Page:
Published online by Cambridge University Press: 04 August 2010
This volume has presented eight case studies of popular intellectuals on different continents who reflected on society in order to change it. They cover a broad range of people whose activist intellectual work has made a difference: from college-educated environmentalists to autodidact revolutionaries, from indigenous activists to Islamic fundamentalists. We believe there are good reasons to bring together these different historical actors, precisely because there is gain in this diversity: each article highlights specific themes that provide valuable insight in the social dynamics of ideological work. Here, we bring together a selection of these insights and explore, at the same time, how a focus on popular intellectuals allows us to better understand some salient aspects of social contention.
INNOVATORS, MOVEMENT INTELLECTUALS, AND ALLIES
Three types of popular intellectuals (and the fluid boundaries between them) are well represented in this volume: innovators, movement intellectuals, and allies. “Innovators” carve out discursive spaces and “invent” new political discourses for emerging social movements; they may remain loosely connected to a movement but may also become its intellectual leaders. “Movement intellectuals” emerge in the development of social movements and include core activists and leaders. Movement allies include intellectuals who lend their expertise to a specific movement. The roles of these three types may be linked to the trajectories of social movements.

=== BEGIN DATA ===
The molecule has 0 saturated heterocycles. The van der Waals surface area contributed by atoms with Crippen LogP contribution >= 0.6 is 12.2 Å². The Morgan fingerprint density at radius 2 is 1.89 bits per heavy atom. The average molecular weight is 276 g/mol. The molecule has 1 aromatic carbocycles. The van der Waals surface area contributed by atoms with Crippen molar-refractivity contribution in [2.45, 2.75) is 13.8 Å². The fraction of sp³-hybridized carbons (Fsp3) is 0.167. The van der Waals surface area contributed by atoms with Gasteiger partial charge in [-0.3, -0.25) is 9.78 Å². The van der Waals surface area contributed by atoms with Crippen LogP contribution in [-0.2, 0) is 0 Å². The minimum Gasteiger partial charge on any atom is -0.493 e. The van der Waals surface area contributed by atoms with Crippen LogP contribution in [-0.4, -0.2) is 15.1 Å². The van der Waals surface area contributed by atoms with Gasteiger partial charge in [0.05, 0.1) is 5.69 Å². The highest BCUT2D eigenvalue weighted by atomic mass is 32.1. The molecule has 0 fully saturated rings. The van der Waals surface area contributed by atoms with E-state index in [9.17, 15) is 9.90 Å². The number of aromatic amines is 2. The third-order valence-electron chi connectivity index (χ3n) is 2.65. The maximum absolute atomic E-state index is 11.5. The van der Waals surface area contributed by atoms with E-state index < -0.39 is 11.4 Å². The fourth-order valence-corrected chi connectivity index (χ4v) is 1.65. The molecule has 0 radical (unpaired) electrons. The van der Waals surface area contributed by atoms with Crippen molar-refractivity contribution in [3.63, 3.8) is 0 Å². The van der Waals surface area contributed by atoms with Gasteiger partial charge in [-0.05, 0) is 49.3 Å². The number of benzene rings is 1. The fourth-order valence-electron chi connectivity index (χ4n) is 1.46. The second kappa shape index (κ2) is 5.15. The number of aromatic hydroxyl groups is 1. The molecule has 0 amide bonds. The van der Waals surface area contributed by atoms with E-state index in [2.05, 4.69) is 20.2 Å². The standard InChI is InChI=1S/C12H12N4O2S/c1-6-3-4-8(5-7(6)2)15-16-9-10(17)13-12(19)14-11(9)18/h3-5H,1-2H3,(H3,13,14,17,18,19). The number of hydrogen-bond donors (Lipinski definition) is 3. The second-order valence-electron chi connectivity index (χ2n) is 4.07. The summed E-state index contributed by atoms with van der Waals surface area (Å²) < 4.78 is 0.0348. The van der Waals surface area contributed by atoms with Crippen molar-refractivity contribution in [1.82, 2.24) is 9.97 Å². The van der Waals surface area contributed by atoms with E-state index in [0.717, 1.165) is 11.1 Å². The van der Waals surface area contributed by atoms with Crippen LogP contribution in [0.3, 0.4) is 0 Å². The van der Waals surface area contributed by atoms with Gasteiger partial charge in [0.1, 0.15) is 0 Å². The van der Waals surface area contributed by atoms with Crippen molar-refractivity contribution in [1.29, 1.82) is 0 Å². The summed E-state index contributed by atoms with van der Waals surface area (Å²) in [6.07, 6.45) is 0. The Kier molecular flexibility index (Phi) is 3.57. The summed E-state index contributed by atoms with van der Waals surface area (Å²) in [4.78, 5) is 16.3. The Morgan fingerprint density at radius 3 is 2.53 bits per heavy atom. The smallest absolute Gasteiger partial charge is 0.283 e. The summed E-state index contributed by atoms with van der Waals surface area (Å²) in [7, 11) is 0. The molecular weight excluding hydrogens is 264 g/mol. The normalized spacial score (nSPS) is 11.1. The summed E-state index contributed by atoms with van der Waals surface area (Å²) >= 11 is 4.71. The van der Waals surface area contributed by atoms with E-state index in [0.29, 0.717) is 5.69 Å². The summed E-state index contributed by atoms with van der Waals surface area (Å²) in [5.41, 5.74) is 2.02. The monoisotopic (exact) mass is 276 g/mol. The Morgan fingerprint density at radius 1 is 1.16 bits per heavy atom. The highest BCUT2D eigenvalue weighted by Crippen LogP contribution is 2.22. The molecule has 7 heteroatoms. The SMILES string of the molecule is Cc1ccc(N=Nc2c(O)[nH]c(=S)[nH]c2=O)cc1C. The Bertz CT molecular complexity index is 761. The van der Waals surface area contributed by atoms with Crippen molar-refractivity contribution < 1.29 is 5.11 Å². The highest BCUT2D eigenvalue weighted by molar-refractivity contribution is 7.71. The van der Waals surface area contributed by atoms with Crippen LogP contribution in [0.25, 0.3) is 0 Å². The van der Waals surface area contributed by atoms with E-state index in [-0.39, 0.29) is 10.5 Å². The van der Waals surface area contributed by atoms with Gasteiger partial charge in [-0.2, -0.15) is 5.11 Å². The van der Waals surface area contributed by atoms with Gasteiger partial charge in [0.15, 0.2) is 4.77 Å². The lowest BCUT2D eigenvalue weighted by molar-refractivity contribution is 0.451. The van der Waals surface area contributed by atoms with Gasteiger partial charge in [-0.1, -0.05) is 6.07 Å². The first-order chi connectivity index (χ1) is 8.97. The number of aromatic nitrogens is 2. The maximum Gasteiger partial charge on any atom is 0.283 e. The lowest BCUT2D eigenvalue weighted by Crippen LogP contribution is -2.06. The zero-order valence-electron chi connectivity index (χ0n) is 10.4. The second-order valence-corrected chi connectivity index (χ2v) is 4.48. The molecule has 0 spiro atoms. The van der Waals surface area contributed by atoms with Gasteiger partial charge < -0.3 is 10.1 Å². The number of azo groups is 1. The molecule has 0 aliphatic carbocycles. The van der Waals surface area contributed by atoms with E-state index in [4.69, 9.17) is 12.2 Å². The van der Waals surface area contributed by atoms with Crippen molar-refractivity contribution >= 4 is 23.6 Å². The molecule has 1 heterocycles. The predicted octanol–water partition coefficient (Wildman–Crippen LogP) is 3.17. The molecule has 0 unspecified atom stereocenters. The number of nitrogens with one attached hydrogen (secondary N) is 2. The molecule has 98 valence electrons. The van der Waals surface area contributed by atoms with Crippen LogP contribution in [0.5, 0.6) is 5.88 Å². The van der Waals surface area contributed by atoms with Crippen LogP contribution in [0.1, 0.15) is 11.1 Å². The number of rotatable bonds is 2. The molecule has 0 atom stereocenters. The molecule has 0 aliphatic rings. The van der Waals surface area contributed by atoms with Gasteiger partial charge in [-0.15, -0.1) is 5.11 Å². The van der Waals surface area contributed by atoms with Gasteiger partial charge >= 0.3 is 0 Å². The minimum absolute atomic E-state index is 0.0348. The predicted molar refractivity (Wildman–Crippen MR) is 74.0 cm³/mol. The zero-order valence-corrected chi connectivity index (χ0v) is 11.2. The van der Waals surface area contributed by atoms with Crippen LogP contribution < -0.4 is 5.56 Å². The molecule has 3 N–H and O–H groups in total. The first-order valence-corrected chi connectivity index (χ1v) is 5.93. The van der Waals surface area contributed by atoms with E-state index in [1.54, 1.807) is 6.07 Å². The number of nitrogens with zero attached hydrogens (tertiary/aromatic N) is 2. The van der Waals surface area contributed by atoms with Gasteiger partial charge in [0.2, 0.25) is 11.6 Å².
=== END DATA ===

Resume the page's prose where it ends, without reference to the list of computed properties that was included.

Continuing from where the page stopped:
A typology of popular intellectuals is not an obvious starter for the concluding remarks to a volume that draws attention to the social dynamics of framing. This is even more so when we consider David Smilde's thought-provoking contribution. Smilde argues against a focus on intellectuals (as a category of people) if we want to understand activist intellectual activity among ordinary people.